NAME: OAGILE MASEBE
STUDENT ID: 201600958
COURSE: FOUNDATIONS OF BUSINESS LAW
COURSE CODE: LAW 251
COURSE INSTRUCTOR: DR. T. I. T. MAGANG
DATE: 29 OCT 2018
ISSUE: Should Solly be held liable for fraudulent misrepresentation? Fraudulent misrepresentation is a false statement made intentionally without belief in its truth about whether it be true or false that induces someone to enter into a contract–Derry v. Peek (1889).
In this case Solly advertised the restaurant for sale and Haste made and offer After inspection which Solly declined. In turn Solly made a counter offer by deceit to get more money out of Haste. Haste then accepted the counter offer due to the false statement of material facts made intentionally by Solly to persuade Haste to contract.
RULE OF LAW: In order to enact an evidential (prima facie) case for fraudulent misrepresentation the litigant must prove that the defendant knowingly made a false statement of a material fact, with the intent of persuading the other litigant to contract and that litigant justifiably relied on that misrepresentation.
According to Bisset v Wilkinson 1927 AC 177 case The plaintiff purchased from the defendant two blocks of land for the purpose of sheep farming. During negotiations the defendant said that if the place was worked properly, it would carry 2,000 sheep. The plaintiff bought the place believing that it would carry 2,000 sheep. Both parties were aware that the defendant had not carried on sheep-farming on the land. In an action for misrepresentation, the trial judge said:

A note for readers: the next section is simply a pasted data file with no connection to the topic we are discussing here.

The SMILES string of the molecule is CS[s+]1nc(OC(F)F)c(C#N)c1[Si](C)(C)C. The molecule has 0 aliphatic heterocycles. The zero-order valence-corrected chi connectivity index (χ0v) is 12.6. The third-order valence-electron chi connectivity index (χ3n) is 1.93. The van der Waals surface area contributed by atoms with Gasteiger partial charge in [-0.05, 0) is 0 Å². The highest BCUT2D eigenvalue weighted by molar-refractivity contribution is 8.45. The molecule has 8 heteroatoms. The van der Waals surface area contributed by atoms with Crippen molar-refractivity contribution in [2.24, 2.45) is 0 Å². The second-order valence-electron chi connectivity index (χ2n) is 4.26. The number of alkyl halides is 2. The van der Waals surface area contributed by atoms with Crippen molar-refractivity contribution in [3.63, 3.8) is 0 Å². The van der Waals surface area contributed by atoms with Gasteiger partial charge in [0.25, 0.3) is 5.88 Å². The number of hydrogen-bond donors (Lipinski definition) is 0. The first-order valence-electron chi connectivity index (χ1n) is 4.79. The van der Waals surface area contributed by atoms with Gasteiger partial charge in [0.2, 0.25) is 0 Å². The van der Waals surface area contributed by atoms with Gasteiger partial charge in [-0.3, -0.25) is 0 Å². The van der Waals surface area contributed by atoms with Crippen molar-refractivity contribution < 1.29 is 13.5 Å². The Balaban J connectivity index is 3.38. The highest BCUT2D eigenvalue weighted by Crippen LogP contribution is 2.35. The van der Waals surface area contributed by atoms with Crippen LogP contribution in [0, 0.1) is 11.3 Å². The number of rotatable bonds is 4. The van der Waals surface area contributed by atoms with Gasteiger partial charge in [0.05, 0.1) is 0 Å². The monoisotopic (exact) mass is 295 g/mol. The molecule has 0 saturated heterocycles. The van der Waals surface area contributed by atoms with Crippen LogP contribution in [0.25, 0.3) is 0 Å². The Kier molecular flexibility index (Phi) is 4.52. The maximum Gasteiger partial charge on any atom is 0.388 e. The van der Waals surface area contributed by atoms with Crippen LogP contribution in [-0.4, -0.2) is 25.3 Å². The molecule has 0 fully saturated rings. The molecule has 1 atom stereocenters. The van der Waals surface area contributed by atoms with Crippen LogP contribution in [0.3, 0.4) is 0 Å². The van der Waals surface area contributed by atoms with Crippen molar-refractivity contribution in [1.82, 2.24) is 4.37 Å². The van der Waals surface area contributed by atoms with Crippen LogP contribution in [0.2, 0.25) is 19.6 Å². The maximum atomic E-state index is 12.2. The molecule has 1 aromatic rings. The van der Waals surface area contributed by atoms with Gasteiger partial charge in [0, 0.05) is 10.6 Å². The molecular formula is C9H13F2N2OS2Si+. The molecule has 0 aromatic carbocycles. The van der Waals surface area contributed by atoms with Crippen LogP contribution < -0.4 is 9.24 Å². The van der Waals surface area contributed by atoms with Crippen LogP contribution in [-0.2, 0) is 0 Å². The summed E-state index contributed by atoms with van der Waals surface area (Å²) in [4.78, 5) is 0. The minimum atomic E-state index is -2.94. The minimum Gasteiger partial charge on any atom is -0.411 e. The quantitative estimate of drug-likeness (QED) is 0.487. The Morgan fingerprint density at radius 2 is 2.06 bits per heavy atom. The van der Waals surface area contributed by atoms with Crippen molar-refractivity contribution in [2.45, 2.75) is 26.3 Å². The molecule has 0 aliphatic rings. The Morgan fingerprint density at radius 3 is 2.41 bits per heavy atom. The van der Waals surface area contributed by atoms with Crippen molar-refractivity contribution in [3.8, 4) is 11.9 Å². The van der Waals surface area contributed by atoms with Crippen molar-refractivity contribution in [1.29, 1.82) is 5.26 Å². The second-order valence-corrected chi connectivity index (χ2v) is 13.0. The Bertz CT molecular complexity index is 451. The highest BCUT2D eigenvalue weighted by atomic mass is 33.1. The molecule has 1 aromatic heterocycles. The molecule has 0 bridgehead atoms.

“In ordinary circumstances, any statement made by an owner who has been occupying his own farm as to its carrying capacity would be regarded as a statement of fact…. This, however, is not such a case…. In these circumstances… the defendants were not justified in regarding anything said by the plaintiff as to the carrying capacity as being anything more than an expression of his opinion on the subject.”
The Privy Council concurred in this view of the matter, and therefore held that, in the absence of fraud, the purchaser had no right to rescind the contract.
Smith v Land & House Property Corp (1884) 28 Ch D 7
The plaintiff put up his hotel for sale stating that it was let to a ‘most desirable tenant’. The defendants agreed to buy the hotel. The tenant was bankrupt. As a result, the defendants refused to complete the contract and were sued by the plaintiff for specific performance. The Court of Appeal held that the plaintiff’s statement was not mere opinion, but was one of fact.